Berkman Klein Center for Internet and Society at Harvard University: “Why Computer Scientists Need Philosophers, According to a Mathematician – “Lily Hu is a 3rd year PhD candidate in Applied Mathematics at Harvard University, where she studies algorithmic fairness with special interest in its interaction with various philosophical notions of justice. Currently, she is an intern at Microsoft Research New York City and a member of the Mechanism Design for Social Good research group (co-founded by Berkman affiliate Rediet Abebe). She is also passionate about education equity; she has taught subjects such as physics, biology, chemistry, English, and Spanish History/Geography in San Francisco, Cambridge, and Madrid. Note: Lily Hu was Julia’s high school calculus tutor. At that time, neither of them knew they were interested in machine learning ethics. The Berkman Klein Center has unwittingly brought them together again, where Julia and Nikhil were assigned to interview Lily, three years later.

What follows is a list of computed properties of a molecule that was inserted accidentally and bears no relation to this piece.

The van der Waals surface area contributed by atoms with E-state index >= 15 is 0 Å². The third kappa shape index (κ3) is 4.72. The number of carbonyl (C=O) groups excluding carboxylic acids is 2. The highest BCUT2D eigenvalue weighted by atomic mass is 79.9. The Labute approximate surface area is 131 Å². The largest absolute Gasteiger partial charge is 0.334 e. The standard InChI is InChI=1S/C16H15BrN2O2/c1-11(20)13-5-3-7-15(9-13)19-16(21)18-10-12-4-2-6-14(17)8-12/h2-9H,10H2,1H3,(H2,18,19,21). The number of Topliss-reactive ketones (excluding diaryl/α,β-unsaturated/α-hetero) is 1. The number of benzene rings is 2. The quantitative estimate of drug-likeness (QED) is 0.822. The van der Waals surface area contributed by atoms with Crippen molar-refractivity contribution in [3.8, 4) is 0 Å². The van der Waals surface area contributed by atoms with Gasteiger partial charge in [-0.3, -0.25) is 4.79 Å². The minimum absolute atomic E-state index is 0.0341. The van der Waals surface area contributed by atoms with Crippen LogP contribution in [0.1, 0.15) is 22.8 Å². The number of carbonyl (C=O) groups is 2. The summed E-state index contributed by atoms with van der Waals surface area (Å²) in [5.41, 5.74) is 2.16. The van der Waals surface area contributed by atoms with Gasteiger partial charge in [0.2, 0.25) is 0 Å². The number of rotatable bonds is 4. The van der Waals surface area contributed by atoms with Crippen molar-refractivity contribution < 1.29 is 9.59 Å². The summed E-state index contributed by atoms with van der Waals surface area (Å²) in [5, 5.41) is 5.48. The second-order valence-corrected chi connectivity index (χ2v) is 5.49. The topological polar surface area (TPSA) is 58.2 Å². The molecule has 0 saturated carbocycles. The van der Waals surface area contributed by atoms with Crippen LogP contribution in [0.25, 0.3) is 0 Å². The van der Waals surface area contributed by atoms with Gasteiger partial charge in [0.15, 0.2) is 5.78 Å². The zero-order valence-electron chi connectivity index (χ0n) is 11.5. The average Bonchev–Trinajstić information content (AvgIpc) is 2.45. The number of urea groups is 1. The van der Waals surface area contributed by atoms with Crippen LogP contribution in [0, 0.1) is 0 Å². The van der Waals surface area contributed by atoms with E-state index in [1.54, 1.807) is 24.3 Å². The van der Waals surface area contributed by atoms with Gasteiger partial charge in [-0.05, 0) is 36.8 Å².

How are algorithms distributing power between people? What kind of questions are they enabling us to ask, what kind of questions are they enabling us to solve, and not only that, but what kind of questions are they preventing us from answering? JULIA: Can you elaborate on the work you’re doing at the Berkman Klein Center — an overview of the project, where you’re at right now, and where you hope to be at the end of the 1-year fellowship?
I work in algorithmic fairness; in particular, I’m interested in thinking about algorithmic systems as explicitly resource distribution mechanisms. I’m not interested in necessarily how the particulars of the sorting happens; I’m interested in the final outcomes that are issued, and I am interested in the distributional outcomes that are deemed to be appropriate or inappropriate under our various fairness notions. How are algorithms distributing power between people? What kind of questions are they enabling us to ask, what kind of questions are they enabling us to solve, and not only that, but what kind of questions are they preventing us from answering? That’s kind of my big research agenda…”